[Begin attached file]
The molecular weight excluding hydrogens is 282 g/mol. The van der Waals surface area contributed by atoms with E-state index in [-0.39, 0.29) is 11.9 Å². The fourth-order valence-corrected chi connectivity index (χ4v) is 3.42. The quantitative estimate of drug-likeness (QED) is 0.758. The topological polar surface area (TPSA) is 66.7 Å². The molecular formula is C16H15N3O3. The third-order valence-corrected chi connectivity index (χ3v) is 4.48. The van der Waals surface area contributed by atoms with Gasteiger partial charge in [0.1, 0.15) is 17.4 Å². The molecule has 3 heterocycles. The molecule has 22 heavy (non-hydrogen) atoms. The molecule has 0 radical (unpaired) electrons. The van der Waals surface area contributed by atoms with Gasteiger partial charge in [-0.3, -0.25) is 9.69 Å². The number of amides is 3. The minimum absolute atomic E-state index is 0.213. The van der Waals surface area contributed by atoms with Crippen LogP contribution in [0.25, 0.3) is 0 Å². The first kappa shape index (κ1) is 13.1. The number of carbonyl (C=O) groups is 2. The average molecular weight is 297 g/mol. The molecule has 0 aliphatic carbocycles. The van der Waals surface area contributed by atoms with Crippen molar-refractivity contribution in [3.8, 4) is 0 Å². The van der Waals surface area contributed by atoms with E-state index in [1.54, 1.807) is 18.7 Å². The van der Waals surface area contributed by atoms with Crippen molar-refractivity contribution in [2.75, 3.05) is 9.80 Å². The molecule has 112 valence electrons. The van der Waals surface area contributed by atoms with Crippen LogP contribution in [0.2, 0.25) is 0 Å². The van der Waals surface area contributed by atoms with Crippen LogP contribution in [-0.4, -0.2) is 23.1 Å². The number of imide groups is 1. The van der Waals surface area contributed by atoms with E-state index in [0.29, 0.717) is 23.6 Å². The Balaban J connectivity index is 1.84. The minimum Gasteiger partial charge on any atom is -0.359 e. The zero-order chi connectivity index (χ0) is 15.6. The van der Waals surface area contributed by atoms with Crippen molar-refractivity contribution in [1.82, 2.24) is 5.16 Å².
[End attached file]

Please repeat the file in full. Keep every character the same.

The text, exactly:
The molecular weight excluding hydrogens is 282 g/mol. The van der Waals surface area contributed by atoms with E-state index in [-0.39, 0.29) is 11.9 Å². The fourth-order valence-corrected chi connectivity index (χ4v) is 3.42. The quantitative estimate of drug-likeness (QED) is 0.758. The topological polar surface area (TPSA) is 66.7 Å². The molecular formula is C16H15N3O3. The third-order valence-corrected chi connectivity index (χ3v) is 4.48. The van der Waals surface area contributed by atoms with Gasteiger partial charge in [0.1, 0.15) is 17.4 Å². The molecule has 3 heterocycles. The molecule has 22 heavy (non-hydrogen) atoms. The molecule has 0 radical (unpaired) electrons. The van der Waals surface area contributed by atoms with Gasteiger partial charge in [-0.3, -0.25) is 9.69 Å². The number of amides is 3. The minimum absolute atomic E-state index is 0.213. The van der Waals surface area contributed by atoms with Crippen LogP contribution in [0.25, 0.3) is 0 Å². The first kappa shape index (κ1) is 13.1. The number of carbonyl (C=O) groups is 2. The average molecular weight is 297 g/mol. The molecule has 0 aliphatic carbocycles. The van der Waals surface area contributed by atoms with Crippen molar-refractivity contribution in [3.8, 4) is 0 Å². The van der Waals surface area contributed by atoms with E-state index in [1.54, 1.807) is 18.7 Å². The van der Waals surface area contributed by atoms with Crippen molar-refractivity contribution in [2.75, 3.05) is 9.80 Å². The molecule has 112 valence electrons. The van der Waals surface area contributed by atoms with Crippen LogP contribution in [0.2, 0.25) is 0 Å². The van der Waals surface area contributed by atoms with Crippen LogP contribution in [-0.4, -0.2) is 23.1 Å². The number of imide groups is 1. The van der Waals surface area contributed by atoms with E-state index in [0.29, 0.717) is 23.6 Å². The Balaban J connectivity index is 1.84. The minimum Gasteiger partial charge on any atom is -0.359 e. The zero-order chi connectivity index (χ0) is 15.6. The van der Waals surface area contributed by atoms with Crippen molar-refractivity contribution in [1.82, 2.24) is 5.16 Å².